MSNBC’s newest weekend host is also a former communications director for the Democratic National Committee (DNC). Sometimes, though, it’s hard to tell if Karen Finney ever left the DNC.
Finney spent several minutes touting the benefits of ObamaCare on Sunday’s Disrupt, excitedly holding up a rebate she received from her health insurance provider, gushing: “I got a check.” As President Obama explained in a Thursday speech at the White House, individuals can receive a rebate check from their insurance provider if the insurer spends less than 80 percent of their customers’s premiums on health care. [See video after the jump.]
It really is pathetic that MSNBC is allowed to call itself a "news network."
Adding to his long list of falsehoods spoken on the farce of a cable station that employs him, Ed Schultz on Tuesday dishonestly claimed Barack Obama didn't have a hand in killing immigration reform in 2007 (video follows with transcribed highlights and commentary):
Ed Schultz on Tuesday spent a great deal of time blaming the crisis in Egypt on rising food prices tying commodity inflation to former President George H.W. Bush and Wall Street speculators.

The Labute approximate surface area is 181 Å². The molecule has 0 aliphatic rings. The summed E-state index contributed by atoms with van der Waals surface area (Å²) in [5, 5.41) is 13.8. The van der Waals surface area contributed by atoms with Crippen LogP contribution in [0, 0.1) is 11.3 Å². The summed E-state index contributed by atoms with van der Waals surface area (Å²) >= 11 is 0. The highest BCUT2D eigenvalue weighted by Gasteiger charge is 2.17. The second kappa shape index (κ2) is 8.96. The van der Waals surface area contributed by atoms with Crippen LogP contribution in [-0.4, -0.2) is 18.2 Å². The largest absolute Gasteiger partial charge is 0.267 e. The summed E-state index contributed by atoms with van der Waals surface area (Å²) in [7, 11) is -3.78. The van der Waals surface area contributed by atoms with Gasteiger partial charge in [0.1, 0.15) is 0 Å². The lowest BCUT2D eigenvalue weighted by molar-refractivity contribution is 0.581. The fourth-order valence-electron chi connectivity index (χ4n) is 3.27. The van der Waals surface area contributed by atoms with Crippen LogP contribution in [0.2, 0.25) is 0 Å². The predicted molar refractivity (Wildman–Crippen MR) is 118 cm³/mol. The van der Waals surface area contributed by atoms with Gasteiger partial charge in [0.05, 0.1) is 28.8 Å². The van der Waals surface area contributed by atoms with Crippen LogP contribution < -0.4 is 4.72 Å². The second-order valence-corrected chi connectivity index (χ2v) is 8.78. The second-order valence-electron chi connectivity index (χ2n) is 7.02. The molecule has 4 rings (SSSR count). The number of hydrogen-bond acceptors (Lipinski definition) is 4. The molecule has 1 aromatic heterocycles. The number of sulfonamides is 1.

Not once in over fifteen minutes of air time were the name Bill Clinton or the two bills he signed into law that deregulated the financial services and commodity futures industries mentioned (videos follow with partial transcripts and commentary):
With immigration reform back on the front page thanks to Arizona's new controversial law, it's going to be very interesting to see how the Obama-loving press report what he did concerning this issue when he was a junior senator from Illinois in 2007.
For instance, David Broder's "How Congress Botched Immigration Reform" published in Thursday's Washington Post didn't even mention Barack Obama's name.
This seems particularly odd given this paragraph (h/t Jennifer Rubin):
But once the bill hit the floor, it was attacked from both flanks. The most conservative Republicans -- Jim DeMint of South Carolina, David Vitter of Louisiana and Jeff Sessions of Alabama -- led the assault. They were joined by some civil libertarians and allies of organized labor who were dissatisfied with the bill's protections for guest workers. Democrat Byron Dorgan of North Dakota repeatedly tried to gut the guest-worker program before finally succeeding by one vote on his third effort.
Broder curiously chose to ignore the fact that Barack Obama was, for all intents and purposes, the fateful deciding vote as reported by the late Robert Novak in June 2007:
Brown’s interview of Dorgan aired at the bottom of the 8 pm Eastern hour. During the second half of the segment, the anchor expressed some of the left’s concerns over his decision to not run for reelection: “You know, this is that rare moment where Democrats have a supermajority and are able to get through what they wanted to accomplish. And so there are people- fairly or unfairly- who are saying, why are you doing this to us now?”
Suffice it to say, liberal radio host Ed Schultz of the exceedingly short fuse was mightily steamed.